A project of the U.S. Department of Health and Human Services Office on Women's Health

Skip Navigation

Womens Health logo

Minority Women's Health

divider line

Kidney disease


woman on the phone

Your kidneys remove waste and extra water from your blood. With kidney disease, the kidneys don't work as well as they should — they could even stop working. People with kidney disease often do not have any symptoms. Most people don't know there is a problem until right before their kidneys fail. If your kidneys fail, you will need to have regular dialysis or a kidney transplant.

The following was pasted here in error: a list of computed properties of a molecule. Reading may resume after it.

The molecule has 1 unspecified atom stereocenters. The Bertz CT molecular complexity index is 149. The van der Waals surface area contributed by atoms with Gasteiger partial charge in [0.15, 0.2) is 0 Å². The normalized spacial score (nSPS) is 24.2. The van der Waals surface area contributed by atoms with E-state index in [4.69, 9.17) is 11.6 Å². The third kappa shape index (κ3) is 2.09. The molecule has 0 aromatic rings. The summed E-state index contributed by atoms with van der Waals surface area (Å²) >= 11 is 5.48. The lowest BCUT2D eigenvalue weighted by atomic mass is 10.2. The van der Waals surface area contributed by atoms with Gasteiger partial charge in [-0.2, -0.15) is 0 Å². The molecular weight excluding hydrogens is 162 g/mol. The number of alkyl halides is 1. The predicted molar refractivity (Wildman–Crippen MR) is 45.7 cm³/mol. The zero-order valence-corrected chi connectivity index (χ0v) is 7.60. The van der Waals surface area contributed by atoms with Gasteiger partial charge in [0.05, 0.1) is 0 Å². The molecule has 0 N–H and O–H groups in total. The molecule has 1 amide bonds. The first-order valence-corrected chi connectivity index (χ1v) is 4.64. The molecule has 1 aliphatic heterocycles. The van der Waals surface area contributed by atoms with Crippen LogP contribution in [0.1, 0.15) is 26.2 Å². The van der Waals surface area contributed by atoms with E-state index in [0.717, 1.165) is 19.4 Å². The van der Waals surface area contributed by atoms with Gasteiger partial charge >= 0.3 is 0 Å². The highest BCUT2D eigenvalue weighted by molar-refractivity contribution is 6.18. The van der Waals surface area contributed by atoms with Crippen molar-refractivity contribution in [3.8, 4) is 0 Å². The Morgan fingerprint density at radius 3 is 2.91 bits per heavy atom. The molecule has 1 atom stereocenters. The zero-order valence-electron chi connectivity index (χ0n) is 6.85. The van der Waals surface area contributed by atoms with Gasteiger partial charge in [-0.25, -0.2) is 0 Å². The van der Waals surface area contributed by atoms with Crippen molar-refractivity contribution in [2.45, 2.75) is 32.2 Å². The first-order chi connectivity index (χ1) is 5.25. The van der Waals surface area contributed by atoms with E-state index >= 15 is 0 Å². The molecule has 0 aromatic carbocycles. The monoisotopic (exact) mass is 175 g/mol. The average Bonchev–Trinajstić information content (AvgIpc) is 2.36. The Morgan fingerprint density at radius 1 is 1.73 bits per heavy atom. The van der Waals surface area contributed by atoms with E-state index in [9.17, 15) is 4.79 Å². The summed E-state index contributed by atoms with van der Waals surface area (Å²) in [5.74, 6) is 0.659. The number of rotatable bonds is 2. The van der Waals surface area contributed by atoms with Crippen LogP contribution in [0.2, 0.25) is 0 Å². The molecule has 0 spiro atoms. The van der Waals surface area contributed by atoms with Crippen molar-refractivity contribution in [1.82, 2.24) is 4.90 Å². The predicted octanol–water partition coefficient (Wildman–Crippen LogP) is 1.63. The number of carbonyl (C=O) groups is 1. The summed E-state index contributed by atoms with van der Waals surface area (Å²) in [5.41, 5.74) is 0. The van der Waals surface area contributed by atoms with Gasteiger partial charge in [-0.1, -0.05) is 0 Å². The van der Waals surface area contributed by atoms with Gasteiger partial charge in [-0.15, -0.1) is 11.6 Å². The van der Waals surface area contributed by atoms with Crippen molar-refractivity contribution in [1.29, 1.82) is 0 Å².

African-Americans are nearly four times as likely as whites to have kidney failure. High blood pressure and diabetes are the leading causes of kidney failure in African-Americans. Diabetes and high blood pressure can damage your kidneys over time, without your knowing it.

If you have high blood pressure, diabetes, or a family member with kidney failure, ask your doctor to test your blood and urine for early signs of kidney disease. You can lower your risk for kidney disease by controlling your blood pressure and blood sugar.

Return to top

Content last updated: May 18, 2010.

Resources last updated: May 18, 2010.

Return to top